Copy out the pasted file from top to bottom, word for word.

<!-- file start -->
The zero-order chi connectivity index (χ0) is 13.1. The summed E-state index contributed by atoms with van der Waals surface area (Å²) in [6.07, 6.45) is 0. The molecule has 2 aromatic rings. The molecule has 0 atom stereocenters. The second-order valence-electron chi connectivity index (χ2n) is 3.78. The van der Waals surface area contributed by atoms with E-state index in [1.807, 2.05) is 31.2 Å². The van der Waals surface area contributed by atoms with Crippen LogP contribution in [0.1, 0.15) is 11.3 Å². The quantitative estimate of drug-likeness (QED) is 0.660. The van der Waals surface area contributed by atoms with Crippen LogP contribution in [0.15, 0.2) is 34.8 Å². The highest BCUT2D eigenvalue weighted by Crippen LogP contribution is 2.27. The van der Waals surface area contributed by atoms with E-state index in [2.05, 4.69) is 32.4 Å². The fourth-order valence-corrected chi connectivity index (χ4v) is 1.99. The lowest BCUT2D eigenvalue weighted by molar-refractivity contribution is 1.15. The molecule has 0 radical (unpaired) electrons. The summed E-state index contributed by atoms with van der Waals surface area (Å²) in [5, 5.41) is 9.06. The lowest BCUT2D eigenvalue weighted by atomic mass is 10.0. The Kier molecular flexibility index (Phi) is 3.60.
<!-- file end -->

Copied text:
The zero-order chi connectivity index (χ0) is 13.1. The summed E-state index contributed by atoms with van der Waals surface area (Å²) in [6.07, 6.45) is 0. The molecule has 2 aromatic rings. The molecule has 0 atom stereocenters. The second-order valence-electron chi connectivity index (χ2n) is 3.78. The van der Waals surface area contributed by atoms with E-state index in [1.807, 2.05) is 31.2 Å². The van der Waals surface area contributed by atoms with Crippen LogP contribution in [0.1, 0.15) is 11.3 Å². The quantitative estimate of drug-likeness (QED) is 0.660. The van der Waals surface area contributed by atoms with Crippen LogP contribution in [0.15, 0.2) is 34.8 Å². The highest BCUT2D eigenvalue weighted by Crippen LogP contribution is 2.27. The van der Waals surface area contributed by atoms with E-state index in [2.05, 4.69) is 32.4 Å². The fourth-order valence-corrected chi connectivity index (χ4v) is 1.99. The lowest BCUT2D eigenvalue weighted by molar-refractivity contribution is 1.15. The molecule has 0 radical (unpaired) electrons. The summed E-state index contributed by atoms with van der Waals surface area (Å²) in [5, 5.41) is 9.06. The lowest BCUT2D eigenvalue weighted by atomic mass is 10.0. The Kier molecular flexibility index (Phi) is 3.60.